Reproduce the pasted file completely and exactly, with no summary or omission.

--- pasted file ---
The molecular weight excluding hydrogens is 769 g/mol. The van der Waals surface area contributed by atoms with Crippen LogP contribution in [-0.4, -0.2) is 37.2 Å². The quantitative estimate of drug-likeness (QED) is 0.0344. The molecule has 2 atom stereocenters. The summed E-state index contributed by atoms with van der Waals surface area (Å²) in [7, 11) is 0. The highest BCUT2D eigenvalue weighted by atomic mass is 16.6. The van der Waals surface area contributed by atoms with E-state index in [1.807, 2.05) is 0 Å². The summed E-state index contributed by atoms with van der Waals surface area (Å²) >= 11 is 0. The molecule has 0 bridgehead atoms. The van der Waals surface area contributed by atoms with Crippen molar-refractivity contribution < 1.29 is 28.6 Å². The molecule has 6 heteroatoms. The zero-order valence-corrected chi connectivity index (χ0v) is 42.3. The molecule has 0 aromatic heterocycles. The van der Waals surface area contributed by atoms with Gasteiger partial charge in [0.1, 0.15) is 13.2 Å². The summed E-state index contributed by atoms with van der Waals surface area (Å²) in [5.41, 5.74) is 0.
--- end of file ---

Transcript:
The molecular weight excluding hydrogens is 769 g/mol. The van der Waals surface area contributed by atoms with Crippen LogP contribution in [-0.4, -0.2) is 37.2 Å². The quantitative estimate of drug-likeness (QED) is 0.0344. The molecule has 2 atom stereocenters. The summed E-state index contributed by atoms with van der Waals surface area (Å²) in [7, 11) is 0. The highest BCUT2D eigenvalue weighted by atomic mass is 16.6. The van der Waals surface area contributed by atoms with E-state index in [1.807, 2.05) is 0 Å². The summed E-state index contributed by atoms with van der Waals surface area (Å²) >= 11 is 0. The molecule has 0 bridgehead atoms. The van der Waals surface area contributed by atoms with Crippen molar-refractivity contribution < 1.29 is 28.6 Å². The molecule has 6 heteroatoms. The zero-order valence-corrected chi connectivity index (χ0v) is 42.3. The molecule has 0 aromatic heterocycles. The van der Waals surface area contributed by atoms with Gasteiger partial charge in [0.1, 0.15) is 13.2 Å². The summed E-state index contributed by atoms with van der Waals surface area (Å²) in [5.41, 5.74) is 0.